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Book: The Very Hungry Caterpillar
Concept: Days of the Week
Grade Level: 1st grade
The Very Hungry Caterpillar is an excellent pattern book for students in the primary grades to read. I plan to use Listening-Prediction strategies to ensure students comprehend the story as well as the pattern located within the book. These students are in a primary grade so independent reading is not a strategy I would utilize; instead I would have students engage in
group oral reading. Group oral reading is good strategy for me to use with this lesson and grade level because the text is predictable and students can improve their reading skills. I plan to reintroduce this lesson later on in the school year and instead of group oral reading students can engage in guided silent reading and record their predictions in personal journals to make sure they comprehend the material covered before.
Re-introduce the days of the week to students. Ask students questions such as 1.What day is today?
2. If today is Monday then tomorrow will be?
3. If today is Monday, then yesterday was?
Then take students through a picture walk of The Very Hungry Caterpillar book. Ask students question about the images for example
1. What is the name of the animal on the cover of the book?
2. What is the animal doing in the picture on page 2?
3. What is the name of the animal on the last page of the book?
Have students make predictions about what they think will happen in the book.
Begin reading the book. Read a couple of pages and then stop and ask students’ questions about the predictions they have made and have them reconsider their predictions. Make sure students notice that there is a pattern in the book by asking questions like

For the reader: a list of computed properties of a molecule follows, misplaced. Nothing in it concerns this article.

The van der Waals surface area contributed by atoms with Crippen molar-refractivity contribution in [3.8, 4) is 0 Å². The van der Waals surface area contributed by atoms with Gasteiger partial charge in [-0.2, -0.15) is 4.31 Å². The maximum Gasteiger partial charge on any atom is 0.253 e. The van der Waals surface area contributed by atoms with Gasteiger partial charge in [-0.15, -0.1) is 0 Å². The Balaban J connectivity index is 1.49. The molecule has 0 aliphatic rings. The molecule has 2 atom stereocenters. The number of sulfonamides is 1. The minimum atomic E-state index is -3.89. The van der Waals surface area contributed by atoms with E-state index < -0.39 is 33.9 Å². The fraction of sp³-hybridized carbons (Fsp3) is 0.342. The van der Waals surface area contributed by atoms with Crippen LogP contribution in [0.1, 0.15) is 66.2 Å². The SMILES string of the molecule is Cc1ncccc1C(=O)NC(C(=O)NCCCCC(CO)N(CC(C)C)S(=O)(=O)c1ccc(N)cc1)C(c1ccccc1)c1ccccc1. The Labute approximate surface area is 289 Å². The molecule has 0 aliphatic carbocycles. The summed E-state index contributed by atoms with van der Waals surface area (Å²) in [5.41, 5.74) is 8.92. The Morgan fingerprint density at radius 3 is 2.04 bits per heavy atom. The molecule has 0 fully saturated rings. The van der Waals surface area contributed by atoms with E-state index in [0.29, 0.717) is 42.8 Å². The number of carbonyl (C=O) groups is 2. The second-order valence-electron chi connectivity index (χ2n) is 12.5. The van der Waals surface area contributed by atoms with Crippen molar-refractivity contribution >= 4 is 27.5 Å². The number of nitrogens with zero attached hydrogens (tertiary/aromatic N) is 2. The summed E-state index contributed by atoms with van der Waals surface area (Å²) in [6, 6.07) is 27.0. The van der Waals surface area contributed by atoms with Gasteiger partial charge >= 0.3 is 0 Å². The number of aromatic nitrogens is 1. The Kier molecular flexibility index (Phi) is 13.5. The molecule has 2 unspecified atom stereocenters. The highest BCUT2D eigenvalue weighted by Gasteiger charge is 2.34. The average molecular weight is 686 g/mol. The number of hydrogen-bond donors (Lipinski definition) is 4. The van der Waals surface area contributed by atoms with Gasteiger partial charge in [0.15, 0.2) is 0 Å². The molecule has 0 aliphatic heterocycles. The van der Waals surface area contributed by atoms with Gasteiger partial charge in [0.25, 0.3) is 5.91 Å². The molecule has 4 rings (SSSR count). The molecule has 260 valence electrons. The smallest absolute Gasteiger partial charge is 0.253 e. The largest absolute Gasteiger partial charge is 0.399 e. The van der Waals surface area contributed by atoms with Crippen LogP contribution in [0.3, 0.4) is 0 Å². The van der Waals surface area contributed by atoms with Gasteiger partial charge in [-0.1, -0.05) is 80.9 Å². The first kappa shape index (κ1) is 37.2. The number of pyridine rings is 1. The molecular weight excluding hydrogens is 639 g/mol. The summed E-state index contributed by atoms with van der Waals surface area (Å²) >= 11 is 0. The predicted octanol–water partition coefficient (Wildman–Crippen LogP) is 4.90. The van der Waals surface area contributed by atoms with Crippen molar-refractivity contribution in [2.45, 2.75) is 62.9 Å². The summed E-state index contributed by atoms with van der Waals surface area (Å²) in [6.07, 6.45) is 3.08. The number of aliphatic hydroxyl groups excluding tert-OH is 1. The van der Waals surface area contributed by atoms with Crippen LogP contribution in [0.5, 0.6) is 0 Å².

1. How many different types of food do you think the caterpillar will eat tomorrow?
2. How many pieces of food did the caterpillar eat on Tuesday?
3. Do you think he will eat more on Wednesday?”
Finish reading the book.
After completing the book as a group, have students give their reaction to the book. Have students explain why they like or dislike the book. Ask students questions to establish comprehension about the caterpillar becoming the butterfly for example
1. Who is the animal on the last page of the book?
2. Where did the butterfly come from?
3. Why was the caterpillar so hungry?
4. Why did the caterpillar stay inside the cocoon so long?
Then ask questions to establish comprehension of the days of the week. These questions can be written in a journal or answered as a group engaged in discussion.
1. What day did the caterpillar eat an apple?
2. What did the caterpillar eat on Friday?
3. When did the caterpillar eat through one piece of salami?
4. What day came first in the book?
After comprehension of the story has been established have students develop their own unique ending to the story and draw a picture to go with their ending.
It is important to read slowly for ESOL students to comprehend. I will assign any ESOL students a buddy for this assignment. The buddy’s job will be to make sure the ESOL student comprehends the information by answering any questions they may have or helping them along with their reading. Group Oral reading is a good strategy for this lesson as well as ESOL students because everyone will be reading aloud and practicing word pronunciation as they go along.